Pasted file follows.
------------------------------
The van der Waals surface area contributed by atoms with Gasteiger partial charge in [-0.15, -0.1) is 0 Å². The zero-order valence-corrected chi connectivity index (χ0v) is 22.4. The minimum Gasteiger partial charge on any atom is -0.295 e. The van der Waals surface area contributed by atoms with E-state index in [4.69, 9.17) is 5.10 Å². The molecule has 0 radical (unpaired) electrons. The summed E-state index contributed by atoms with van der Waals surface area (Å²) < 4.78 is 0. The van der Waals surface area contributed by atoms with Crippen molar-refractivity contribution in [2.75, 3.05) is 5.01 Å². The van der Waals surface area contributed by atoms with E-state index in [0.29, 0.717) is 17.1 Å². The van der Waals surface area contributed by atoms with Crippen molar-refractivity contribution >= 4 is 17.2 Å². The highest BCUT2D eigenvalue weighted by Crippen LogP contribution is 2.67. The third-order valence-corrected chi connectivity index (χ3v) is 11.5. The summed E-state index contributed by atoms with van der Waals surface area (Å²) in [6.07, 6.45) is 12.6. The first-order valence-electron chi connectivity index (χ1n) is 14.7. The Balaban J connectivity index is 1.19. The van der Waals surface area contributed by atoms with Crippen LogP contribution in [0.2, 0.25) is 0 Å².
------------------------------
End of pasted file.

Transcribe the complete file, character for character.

The van der Waals surface area contributed by atoms with Gasteiger partial charge in [-0.15, -0.1) is 0 Å². The zero-order valence-corrected chi connectivity index (χ0v) is 22.4. The minimum Gasteiger partial charge on any atom is -0.295 e. The van der Waals surface area contributed by atoms with E-state index in [4.69, 9.17) is 5.10 Å². The molecule has 0 radical (unpaired) electrons. The summed E-state index contributed by atoms with van der Waals surface area (Å²) < 4.78 is 0. The van der Waals surface area contributed by atoms with Crippen molar-refractivity contribution in [2.75, 3.05) is 5.01 Å². The van der Waals surface area contributed by atoms with E-state index in [0.29, 0.717) is 17.1 Å². The van der Waals surface area contributed by atoms with Crippen molar-refractivity contribution >= 4 is 17.2 Å². The highest BCUT2D eigenvalue weighted by Crippen LogP contribution is 2.67. The third-order valence-corrected chi connectivity index (χ3v) is 11.5. The summed E-state index contributed by atoms with van der Waals surface area (Å²) in [6.07, 6.45) is 12.6. The first-order valence-electron chi connectivity index (χ1n) is 14.7. The Balaban J connectivity index is 1.19. The van der Waals surface area contributed by atoms with Crippen LogP contribution in [0.2, 0.25) is 0 Å².